The choice of the elliptic curve for a given pairing based protocol is primordial. For many cryptosystems based on pairings such as group signatures and their variants (EPID, anonymous attestation, etc) or accumulators, operations in the first pairing group G of points of the elliptic curve is more predominant. At 128-bit security level two curves `BW13-P310` and `BW19-P286` with odd embedding degrees 13 and 19 suitable for super optimal pairing have been recommended for such pairing based protocols. But a prime embedding degree (k=13;19) eliminates some important optimisation for the pairing computation. However The Miller loop length of the superoptimal pairing is the half of that of the optimal ate pairing but involve more exponentiations that affect its efficiency. In this work, we successfully develop methods and construct algorithms to efficiently evaluate and avoid heavy exponentiations that affect the efficiency of the superoptimal pairing. This leads to the definition of new bilinear and non degenerate pairing on `BW13-P310` and `BW19-P286` called x-superoptimal pairing where its Miller loop is about 15.3 % and 39.8 % faster than the one of the optimal ate pairing previously computed on `BW13-P310` and `BW19-P286` respectively. |

Georgios Fotiadis, Université du Luxembourg |

A Short-List of Pairing-Friendly Curves Resistant to the Special TNFS at 192-Bit Security Level Slides |

Selecting optimal elliptic curves for pairing-related scenarios is a complicated process. From a security point of view, one needs to consider the improved attacks of Kim-Barbulescu reducing the security level of extension fields of composite degree, hence forcing the scaling of the elliptic curve parameters so that the desired security level in the pairing-groups G_{1}, G_{2}, G_{T} is preserved. From a performance perspective, depending on the application, different operations in G_{1}, G_{2} and G_{T}, such as the pairing computation, cofactor clearing, subgroup membership testing, or hashing to G_{1}, G_{2}, affect the efficiency of pairing-based protocols. For 128-bit security level, the BLS12 pairing-friendly elliptic curves dominate in application domains providing the best balance in terms of performance and security. For 192-bit security the situation is currently unclear. In this talk we go through new and existing TNFS-secure elliptic curves at 192-bit security, with embedding degrees from 16 to 28. We present a theoretical comparison of these curves in terms of performance and using SageMath and Magma prototype implementations for estimating cost in terms of multiplications over GF(p). Based on this theoretical comparison, we identify the most prominent pairing-friendly curves which are benchmarked in RELIC-optimized implementation considering not only the pairing computation itself, but also different group operations in the pairing groups G_{1}, G_{2} and G_{T}. |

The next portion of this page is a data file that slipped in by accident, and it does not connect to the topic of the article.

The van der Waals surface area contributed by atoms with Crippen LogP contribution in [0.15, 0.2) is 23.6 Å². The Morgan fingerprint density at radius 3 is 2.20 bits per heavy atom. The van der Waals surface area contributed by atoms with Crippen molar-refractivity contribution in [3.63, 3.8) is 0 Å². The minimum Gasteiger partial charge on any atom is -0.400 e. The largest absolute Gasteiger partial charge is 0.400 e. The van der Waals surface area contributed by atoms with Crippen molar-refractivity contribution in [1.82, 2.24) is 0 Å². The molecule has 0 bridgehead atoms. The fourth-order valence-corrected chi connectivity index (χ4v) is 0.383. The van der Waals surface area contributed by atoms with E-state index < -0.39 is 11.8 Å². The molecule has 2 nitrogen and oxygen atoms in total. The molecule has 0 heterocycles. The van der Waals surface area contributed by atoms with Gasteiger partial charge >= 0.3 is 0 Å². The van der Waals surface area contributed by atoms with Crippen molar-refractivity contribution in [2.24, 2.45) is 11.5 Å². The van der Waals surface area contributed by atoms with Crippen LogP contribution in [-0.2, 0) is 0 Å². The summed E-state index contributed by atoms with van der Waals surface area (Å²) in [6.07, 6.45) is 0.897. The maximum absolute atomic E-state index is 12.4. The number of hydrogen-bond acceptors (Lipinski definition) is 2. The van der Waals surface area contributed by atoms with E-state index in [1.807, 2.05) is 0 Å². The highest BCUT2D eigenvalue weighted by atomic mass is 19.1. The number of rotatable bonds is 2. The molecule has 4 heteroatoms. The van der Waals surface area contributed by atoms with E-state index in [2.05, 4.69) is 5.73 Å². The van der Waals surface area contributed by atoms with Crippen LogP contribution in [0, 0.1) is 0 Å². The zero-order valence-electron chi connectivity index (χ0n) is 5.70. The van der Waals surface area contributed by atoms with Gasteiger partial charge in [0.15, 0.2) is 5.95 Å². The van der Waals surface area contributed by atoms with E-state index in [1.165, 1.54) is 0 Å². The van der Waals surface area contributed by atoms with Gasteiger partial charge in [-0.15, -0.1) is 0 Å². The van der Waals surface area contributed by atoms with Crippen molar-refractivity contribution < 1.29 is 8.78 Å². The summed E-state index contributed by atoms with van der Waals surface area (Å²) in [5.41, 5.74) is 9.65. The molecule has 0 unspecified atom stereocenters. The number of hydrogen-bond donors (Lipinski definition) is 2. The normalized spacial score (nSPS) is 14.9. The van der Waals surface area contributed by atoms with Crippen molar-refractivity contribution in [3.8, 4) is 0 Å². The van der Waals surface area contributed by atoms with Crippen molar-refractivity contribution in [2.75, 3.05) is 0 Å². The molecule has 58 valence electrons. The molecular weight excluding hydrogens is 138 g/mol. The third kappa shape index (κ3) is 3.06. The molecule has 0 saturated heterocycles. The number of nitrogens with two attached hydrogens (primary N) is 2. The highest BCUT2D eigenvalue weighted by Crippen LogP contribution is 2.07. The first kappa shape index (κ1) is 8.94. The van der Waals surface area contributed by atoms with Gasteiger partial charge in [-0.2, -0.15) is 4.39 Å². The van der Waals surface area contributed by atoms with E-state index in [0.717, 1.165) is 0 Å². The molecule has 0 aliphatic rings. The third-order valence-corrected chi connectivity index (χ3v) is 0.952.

Marta Bellés Muños, Dusk Network, Pompeu Fabra University, Barcelona, Spain |

Revisiting Cycles of Pairing-Friendly Elliptic Curves Slides |

In this talk, I will present our work on 2-cycles of pairing-friendly elliptic curves of prime order. First, I will explore families of curves parameterized by polynomials, which is the only known method to produce prime-order curves, and then I will show that no 2-cycles can arise from the known families, except for those cycles already known. A consequence of this result is that it seems very unlikely that new pairing-friendly 2-cycles can be found, which has a direct impact on recursive composition of pairing-based proof systems. |

Jean Gasnier, Université de Bordeaux, France |

An Algebraic Point of View on the Generation of Pairing-Friendly Curves Slides |

In 2010, Freeman Scott and Teske published a well-known taxonomy compiling the best known families of pairing-friendly elliptic curves. Since then, the research effort mostly shifted from the generation of pairing-friendly curves to the improvement of algorithms or the assessment of security parameters to resist the latest attacks on the discrete logarithm problem. Consequently, very few new families were discovered. However, the need of pairing-friendly curves of prime order in some new applications such as SNARKs has reignited the interest in the generation of pairing-friendly curves, with hope of finding families similar to the one discovered by Barreto and Naehrig. Building on the work of Kachisa, Schaefer and Scott, we show that some elements of extensions of cyclotomic field have a higher probability of generating a family of pairing friendly curves. We present a general framework which embraces the KSS families and many of the other families in the taxonomy paper, and provide an open-source SageMath implementation of our technique. We finally introduce a new family with embedding degree k=20 which we estimate to provide a faster pairing compared to KSS16 and KSS18 at the 192-bit security level. |